Richard Dobson


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Richard Dobson
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RICHARD DOBSON Singer/Songwriter Tyler, Texas; March 19, 1942 - Originally intent on a career as a prose writer, Richard Dobson worked as a Spanish teacher and Peace Corps volunteer in the 1960s, but in between found time to write two novels, numerous short stories, and publish a newsletter (Poor Richard's Newsletter, later Don Ricardo's Life and Times). He also began writing songs and gradually moved farther in that direction. Dobson worked in the 1970s with other Texas singer/songwriters like Guy Clark and Townes Van Zandt in Houston, and later in Nashville. It was there he got his first break when David Allan Coe covered his song "Piece of Wood and Steel." After saving enough money from working on oil rigs and shrimp boats along the Texas Gulf Coast, Dobson put out his debut, In Texas Last December, in 1977. In succeeding years, more of his songs ("Baby Ride Easy," "Old Friends," "The Ballad of Robin Wintersmith") were recorded by established artists, and he released a steady stream of albums full of pithy commentary and acute insight into the human condition. However, he never attained the kind of following other Texas singer/songwriters did and so decided to try his fortunes in Europe. Like a number of other expatriate American artists, Dobson found success. He played to larger and more receptive audiences and was signed to Brambus Records in Switzerland. In 1993, Dobson, whom Nanci Griffith called "the Hemingway of country music," paid tribute to one of his biggest fans, Townes Van Zandt, on Amigos which covers 15 of Van Zandt's most well known songs. His 1994, Mankind, in addition to presenting a pretty stern critique of modern America, contains the best of his songs previously covered by other artists. One Bar Town (1995) and Love Only Love (1996) are Texas style honky tonk, singer/songwriter recordings well worth seeking out. In 1998, Dobson's book The Gulf Coast Boys was published. It's "an irreverent backstage peek at the gonzo lifestyles of the Hemmer Ridge Mountain Boys (Rex Bell, Mickey White, and Van Zandt, of course) who asked for little more than gasoline, guitar strings, and a jug of whiskey to get them to the next show." --David Goodman, author of Modern Twang: An Alternative Country Music Guide and Directory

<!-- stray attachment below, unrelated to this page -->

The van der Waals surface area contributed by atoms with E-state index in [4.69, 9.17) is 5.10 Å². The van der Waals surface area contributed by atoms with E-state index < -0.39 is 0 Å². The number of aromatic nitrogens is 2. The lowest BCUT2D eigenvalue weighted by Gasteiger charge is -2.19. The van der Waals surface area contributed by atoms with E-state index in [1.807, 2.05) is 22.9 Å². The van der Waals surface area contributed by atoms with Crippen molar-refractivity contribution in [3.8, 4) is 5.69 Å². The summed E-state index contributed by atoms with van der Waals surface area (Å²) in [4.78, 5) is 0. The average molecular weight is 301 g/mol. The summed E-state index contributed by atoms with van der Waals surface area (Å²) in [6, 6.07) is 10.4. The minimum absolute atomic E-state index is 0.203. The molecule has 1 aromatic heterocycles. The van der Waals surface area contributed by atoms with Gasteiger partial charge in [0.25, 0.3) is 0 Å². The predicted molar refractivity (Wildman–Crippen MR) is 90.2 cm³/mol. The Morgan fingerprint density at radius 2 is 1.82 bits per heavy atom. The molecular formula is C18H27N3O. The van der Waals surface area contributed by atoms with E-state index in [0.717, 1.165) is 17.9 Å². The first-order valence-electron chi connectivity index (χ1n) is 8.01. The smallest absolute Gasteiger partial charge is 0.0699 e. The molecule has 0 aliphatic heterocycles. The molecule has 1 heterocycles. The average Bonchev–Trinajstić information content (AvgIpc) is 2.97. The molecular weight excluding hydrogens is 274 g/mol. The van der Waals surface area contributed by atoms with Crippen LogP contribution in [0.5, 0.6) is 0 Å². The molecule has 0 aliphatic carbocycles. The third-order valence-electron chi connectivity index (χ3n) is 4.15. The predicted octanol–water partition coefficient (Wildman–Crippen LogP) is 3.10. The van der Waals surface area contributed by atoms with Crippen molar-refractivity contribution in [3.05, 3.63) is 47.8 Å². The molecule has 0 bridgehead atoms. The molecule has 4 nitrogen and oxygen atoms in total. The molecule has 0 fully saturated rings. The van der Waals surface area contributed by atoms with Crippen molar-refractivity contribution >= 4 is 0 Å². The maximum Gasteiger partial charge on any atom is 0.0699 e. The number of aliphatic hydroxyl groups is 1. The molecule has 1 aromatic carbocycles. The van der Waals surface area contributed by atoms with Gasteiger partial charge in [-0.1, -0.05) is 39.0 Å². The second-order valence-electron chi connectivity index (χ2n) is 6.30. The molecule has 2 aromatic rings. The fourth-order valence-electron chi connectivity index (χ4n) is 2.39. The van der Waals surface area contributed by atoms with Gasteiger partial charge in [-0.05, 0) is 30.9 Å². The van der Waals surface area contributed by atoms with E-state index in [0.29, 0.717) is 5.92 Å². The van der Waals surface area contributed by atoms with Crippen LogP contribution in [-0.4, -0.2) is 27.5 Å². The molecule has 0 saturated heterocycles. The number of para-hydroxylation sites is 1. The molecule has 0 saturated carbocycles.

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Average Rating : 5              Total Reviews: 2


Richard Dobson  10/13/2001            
NO.1 FAN KEN
ONCE AGAIN IM NOT DISAPPOINTED.REK IS BY FAR ONE OF THE HIGHEST CREATIVE SONGWRITERS,HIS STORY TELLING JUST GRABS YOUR MINDS IMAGINATION YOUR HEARTS STRING AN LIFES EXPERIENCES. HIS COVERS ARE QUITE THE TREAT. I CAN ONLY HOPE HIS NEXT CD IS AS FULFILLING AS HIS LAST 8. KEEP IT COMING
Richard Dobson  10/13/2001            
NO.1 FAN KEN
ONCE AGAIN IM NOT DISAPPOINTED.REK IS BY FAR ONE OF THE HIGHEST CREATIVE SONGWRITERS,HIS STORY TELLING JUST GRABS YOUR MINDS IMAGINATION YOUR HEARTS STRING AN LIFES EXPERIENCES. HIS COVERS ARE QUITE THE TREAT. I CAN ONLY HOPE HIS NEXT CD IS AS FULFILLING AS HIS LAST 8. KEEP IT COMING
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